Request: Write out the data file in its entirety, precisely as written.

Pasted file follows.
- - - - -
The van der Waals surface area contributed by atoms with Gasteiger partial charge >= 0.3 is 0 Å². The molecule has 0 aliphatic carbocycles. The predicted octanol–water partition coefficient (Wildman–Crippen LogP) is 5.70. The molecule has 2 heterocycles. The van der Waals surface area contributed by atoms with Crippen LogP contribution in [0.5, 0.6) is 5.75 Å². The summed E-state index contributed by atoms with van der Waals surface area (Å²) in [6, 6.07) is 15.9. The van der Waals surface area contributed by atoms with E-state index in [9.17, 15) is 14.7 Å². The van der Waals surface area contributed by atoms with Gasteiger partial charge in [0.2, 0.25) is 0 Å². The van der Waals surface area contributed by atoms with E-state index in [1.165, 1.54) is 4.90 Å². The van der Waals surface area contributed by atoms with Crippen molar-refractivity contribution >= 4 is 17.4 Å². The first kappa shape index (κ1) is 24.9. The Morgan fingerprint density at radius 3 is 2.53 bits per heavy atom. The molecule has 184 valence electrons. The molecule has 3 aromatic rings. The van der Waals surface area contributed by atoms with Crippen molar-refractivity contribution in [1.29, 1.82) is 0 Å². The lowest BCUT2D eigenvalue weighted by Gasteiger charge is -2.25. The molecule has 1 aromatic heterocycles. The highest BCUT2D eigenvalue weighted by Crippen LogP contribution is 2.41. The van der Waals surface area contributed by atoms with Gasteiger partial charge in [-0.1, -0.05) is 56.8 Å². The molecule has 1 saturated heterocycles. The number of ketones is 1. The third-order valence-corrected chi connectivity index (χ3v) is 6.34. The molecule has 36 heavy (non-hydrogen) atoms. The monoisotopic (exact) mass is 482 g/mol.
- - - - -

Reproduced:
The van der Waals surface area contributed by atoms with Gasteiger partial charge >= 0.3 is 0 Å². The molecule has 0 aliphatic carbocycles. The predicted octanol–water partition coefficient (Wildman–Crippen LogP) is 5.70. The molecule has 2 heterocycles. The van der Waals surface area contributed by atoms with Crippen LogP contribution in [0.5, 0.6) is 5.75 Å². The summed E-state index contributed by atoms with van der Waals surface area (Å²) in [6, 6.07) is 15.9. The van der Waals surface area contributed by atoms with E-state index in [9.17, 15) is 14.7 Å². The van der Waals surface area contributed by atoms with Gasteiger partial charge in [0.2, 0.25) is 0 Å². The van der Waals surface area contributed by atoms with E-state index in [1.165, 1.54) is 4.90 Å². The van der Waals surface area contributed by atoms with Crippen molar-refractivity contribution >= 4 is 17.4 Å². The first kappa shape index (κ1) is 24.9. The Morgan fingerprint density at radius 3 is 2.53 bits per heavy atom. The molecule has 184 valence electrons. The molecule has 3 aromatic rings. The van der Waals surface area contributed by atoms with Crippen molar-refractivity contribution in [1.29, 1.82) is 0 Å². The lowest BCUT2D eigenvalue weighted by Gasteiger charge is -2.25. The molecule has 1 aromatic heterocycles. The highest BCUT2D eigenvalue weighted by Crippen LogP contribution is 2.41. The van der Waals surface area contributed by atoms with Gasteiger partial charge in [-0.1, -0.05) is 56.8 Å². The molecule has 1 saturated heterocycles. The number of ketones is 1. The third-order valence-corrected chi connectivity index (χ3v) is 6.34. The molecule has 36 heavy (non-hydrogen) atoms. The monoisotopic (exact) mass is 482 g/mol.